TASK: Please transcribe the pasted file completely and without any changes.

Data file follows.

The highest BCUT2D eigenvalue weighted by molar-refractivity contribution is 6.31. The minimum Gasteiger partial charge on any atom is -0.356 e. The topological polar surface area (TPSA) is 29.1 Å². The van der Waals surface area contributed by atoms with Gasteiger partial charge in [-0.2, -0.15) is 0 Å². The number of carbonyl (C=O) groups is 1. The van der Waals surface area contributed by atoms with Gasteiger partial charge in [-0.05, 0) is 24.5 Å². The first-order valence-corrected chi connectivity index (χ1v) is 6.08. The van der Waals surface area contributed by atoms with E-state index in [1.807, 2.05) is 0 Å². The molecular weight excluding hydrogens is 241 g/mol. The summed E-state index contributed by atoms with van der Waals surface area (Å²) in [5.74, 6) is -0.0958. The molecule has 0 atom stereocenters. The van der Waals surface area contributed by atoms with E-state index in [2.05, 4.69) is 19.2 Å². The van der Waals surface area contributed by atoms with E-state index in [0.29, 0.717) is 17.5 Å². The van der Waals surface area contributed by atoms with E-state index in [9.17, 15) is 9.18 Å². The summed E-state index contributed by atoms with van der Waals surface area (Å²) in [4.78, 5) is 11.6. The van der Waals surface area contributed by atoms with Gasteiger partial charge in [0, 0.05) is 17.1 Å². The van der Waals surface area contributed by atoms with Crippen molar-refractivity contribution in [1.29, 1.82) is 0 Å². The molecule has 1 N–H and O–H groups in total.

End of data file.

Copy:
The highest BCUT2D eigenvalue weighted by molar-refractivity contribution is 6.31. The minimum Gasteiger partial charge on any atom is -0.356 e. The topological polar surface area (TPSA) is 29.1 Å². The van der Waals surface area contributed by atoms with Gasteiger partial charge in [-0.2, -0.15) is 0 Å². The number of carbonyl (C=O) groups is 1. The van der Waals surface area contributed by atoms with Gasteiger partial charge in [-0.05, 0) is 24.5 Å². The first-order valence-corrected chi connectivity index (χ1v) is 6.08. The van der Waals surface area contributed by atoms with E-state index in [1.807, 2.05) is 0 Å². The molecular weight excluding hydrogens is 241 g/mol. The summed E-state index contributed by atoms with van der Waals surface area (Å²) in [5.74, 6) is -0.0958. The molecule has 0 atom stereocenters. The van der Waals surface area contributed by atoms with E-state index in [2.05, 4.69) is 19.2 Å². The van der Waals surface area contributed by atoms with E-state index in [0.29, 0.717) is 17.5 Å². The van der Waals surface area contributed by atoms with E-state index in [9.17, 15) is 9.18 Å². The summed E-state index contributed by atoms with van der Waals surface area (Å²) in [4.78, 5) is 11.6. The van der Waals surface area contributed by atoms with Gasteiger partial charge in [0, 0.05) is 17.1 Å². The van der Waals surface area contributed by atoms with Crippen molar-refractivity contribution in [1.29, 1.82) is 0 Å². The molecule has 1 N–H and O–H groups in total.